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Publication numberUS5687763 A
Publication typeGrant
Application numberUS 08/599,745
Publication dateNov 18, 1997
Filing dateFeb 12, 1996
Priority dateFeb 14, 1995
Also published asDE69614585D1, EP0727605A1, EP0727605B1, USRE36984
Publication number08599745, 599745, US 5687763 A, US 5687763A, US-A-5687763, US5687763 A, US5687763A
InventorsJoseph H. Steinke
Original AssigneeControl Components Inc.
Export CitationBiBTeX, EndNote, RefMan
External Links: USPTO, USPTO Assignment, Espacenet
Fluid flow control device
US 5687763 A
Abstract
A fluid flow control device for use in a variable fluid restrictor control valve or severe service control valve. These valves employ a moveable plug and are used to control high pressure fluids e.g. superheated steam. The control device of the invention includes annular discs with fluid passageways through them. Pairs of discs together form a radial passageway for fluid between the interior of a stack of discs and its radially outer circumference. The passageways may have a smaller cross-section at a mid-region of the disc than at the radially inner or outer side of the disc.
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Claims(10)
I claim:
1. A fluid flow control device comprising a plurality of pairs of annular discs forming a rigid structure which incorporates a series of substantially radial passageways running from an inner edge to an outer edge of said annular discs for fluid flow,
each disc of said pair having two major faces and passageways which extend completely through said disc between said major faces but extend only partially in a radial direction,
the discs of each pair being substantially identical and being aligned with one another with a major face of one disc in direct abutment with a major face of the other disc such that the passageways in said one disc interconnect with the passageways in the other disc of the pair so as to provide for said fluid flow through the pair of substantially identical discs.
2. A fluid flow control device as claimed in claim 1 comprising a plurality of discs forming a rigid structure which incorporates a series of passageways for fluid flow, the discs having abutting surfaces and passageways therebetween for fluid flow;
inlet means formed in said discs to define a predetermined inlet area for conducting fluid to the series of passageways formed by said rigid structure,
outlet means associated with said inlet means to provide a series of openings for exhausting fluid from the passageways,
and wherein at least one of the passageways is of smaller cross-section in a mid-region of its respective discs and increases in cross-section from said mid-region towards the inlet and towards the outlet region of said discs.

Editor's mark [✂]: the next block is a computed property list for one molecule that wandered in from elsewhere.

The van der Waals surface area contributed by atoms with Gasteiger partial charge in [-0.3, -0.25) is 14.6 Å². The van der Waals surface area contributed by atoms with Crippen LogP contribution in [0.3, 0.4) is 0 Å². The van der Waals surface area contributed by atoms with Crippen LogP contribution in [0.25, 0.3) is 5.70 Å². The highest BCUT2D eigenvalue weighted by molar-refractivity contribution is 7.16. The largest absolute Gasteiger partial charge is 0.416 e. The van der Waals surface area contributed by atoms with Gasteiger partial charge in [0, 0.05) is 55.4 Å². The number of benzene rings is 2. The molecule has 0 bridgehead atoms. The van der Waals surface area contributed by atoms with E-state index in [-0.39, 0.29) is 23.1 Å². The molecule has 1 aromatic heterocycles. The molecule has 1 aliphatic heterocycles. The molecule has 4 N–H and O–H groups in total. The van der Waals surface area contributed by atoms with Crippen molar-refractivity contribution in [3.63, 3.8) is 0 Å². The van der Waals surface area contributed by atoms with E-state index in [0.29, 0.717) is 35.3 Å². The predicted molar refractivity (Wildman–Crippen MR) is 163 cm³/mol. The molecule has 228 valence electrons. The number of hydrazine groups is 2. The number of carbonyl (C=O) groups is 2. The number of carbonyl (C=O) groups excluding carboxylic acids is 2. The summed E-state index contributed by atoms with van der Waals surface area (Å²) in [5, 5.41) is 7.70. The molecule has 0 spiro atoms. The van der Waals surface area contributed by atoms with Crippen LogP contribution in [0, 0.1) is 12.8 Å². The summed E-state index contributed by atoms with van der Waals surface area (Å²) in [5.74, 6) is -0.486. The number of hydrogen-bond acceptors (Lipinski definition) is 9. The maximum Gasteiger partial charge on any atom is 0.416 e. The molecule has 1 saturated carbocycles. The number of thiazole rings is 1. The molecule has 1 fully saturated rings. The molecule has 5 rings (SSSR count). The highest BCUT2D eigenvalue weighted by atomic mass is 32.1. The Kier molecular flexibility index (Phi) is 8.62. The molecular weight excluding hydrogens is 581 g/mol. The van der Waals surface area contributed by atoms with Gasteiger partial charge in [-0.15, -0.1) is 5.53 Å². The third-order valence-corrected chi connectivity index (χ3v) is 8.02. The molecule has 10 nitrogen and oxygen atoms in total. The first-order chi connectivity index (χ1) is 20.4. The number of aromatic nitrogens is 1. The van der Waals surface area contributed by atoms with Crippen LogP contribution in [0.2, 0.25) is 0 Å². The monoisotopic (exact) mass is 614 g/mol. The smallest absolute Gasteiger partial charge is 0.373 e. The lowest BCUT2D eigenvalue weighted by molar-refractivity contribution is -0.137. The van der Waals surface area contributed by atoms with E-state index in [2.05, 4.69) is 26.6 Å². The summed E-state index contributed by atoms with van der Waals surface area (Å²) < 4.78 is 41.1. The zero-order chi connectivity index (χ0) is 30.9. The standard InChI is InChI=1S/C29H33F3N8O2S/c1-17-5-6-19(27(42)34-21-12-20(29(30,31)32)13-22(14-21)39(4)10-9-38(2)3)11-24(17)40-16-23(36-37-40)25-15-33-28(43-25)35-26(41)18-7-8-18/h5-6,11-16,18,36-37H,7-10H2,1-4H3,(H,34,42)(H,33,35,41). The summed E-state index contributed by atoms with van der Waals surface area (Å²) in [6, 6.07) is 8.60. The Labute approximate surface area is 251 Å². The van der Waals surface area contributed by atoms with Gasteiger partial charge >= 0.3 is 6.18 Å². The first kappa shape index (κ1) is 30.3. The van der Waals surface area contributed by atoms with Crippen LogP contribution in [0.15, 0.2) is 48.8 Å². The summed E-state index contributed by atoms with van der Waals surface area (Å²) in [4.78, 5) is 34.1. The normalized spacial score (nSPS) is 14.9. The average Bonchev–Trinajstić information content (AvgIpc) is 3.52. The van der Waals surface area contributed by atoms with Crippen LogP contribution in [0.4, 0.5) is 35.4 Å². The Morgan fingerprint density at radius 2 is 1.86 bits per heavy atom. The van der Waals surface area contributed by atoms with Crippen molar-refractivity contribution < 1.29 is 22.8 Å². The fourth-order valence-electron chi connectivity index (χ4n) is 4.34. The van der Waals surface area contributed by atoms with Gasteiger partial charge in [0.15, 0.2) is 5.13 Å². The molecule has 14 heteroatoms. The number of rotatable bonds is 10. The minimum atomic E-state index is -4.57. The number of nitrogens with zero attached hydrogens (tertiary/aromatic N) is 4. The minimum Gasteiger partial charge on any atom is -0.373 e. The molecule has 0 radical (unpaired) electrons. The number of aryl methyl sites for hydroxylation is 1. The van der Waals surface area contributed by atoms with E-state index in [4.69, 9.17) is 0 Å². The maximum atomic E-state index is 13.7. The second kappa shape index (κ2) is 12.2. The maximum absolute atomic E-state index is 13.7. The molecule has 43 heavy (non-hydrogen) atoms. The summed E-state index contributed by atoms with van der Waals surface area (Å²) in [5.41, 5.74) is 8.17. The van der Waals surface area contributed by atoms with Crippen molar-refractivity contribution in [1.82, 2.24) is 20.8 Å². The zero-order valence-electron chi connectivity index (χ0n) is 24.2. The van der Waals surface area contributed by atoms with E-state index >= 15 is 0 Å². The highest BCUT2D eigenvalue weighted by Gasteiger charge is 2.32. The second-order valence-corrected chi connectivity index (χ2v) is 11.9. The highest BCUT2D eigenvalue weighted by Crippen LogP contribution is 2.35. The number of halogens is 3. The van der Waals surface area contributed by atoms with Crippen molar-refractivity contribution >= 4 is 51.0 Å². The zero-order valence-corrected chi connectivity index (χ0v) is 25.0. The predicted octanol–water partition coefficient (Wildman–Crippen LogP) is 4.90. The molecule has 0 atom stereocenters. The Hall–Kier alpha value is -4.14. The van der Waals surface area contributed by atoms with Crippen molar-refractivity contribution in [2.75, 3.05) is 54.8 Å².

3. A fluid flow control device as claimed in claim 2 in which the discs are annular and the passageways increase in cross-section from the mid-region of the annuli towards their inner and outer peripheries.
4. A fluid flow control device as claimed in claim 3 in which the discs of the superimposed pair are identical so that each disc has at least two different radially-extending series of holes and the discs are rotated relative to each other so that a first series of holes of one disc is superimposed on a second series of holes of the other disc and vice versa.
5. A fluid flow control device as claimed in claim 2 in which the discs are annular and the rigid annular stack so formed is adapted to receive a reciprocating valve plug which is moveable to increase or decrease the number of flow passageways available for fluid flow.
6. A fluid flow control device as claimed in claim 1 comprising a plurality of discs forming a rigid structure which incorporates a series of passageways for fluid flow, the discs having abutting surfaces and passageways therebetween for fluid flow,
and wherein each disc has at least one first passsageway formed through the entire thickness of the disc and extending from the outer edge of the disc to end in a mid-region of the disc and at least one second passageway formed through the entire thickness of the disc and extending from the inner edge of the disc to end in a mid-region of the disc, adjacent pairs of discs being orientated so that each first passageway of one disc communicates with a second passageway of the other disc and each second passageway of said one disc communicates with a first passageway of said other disc.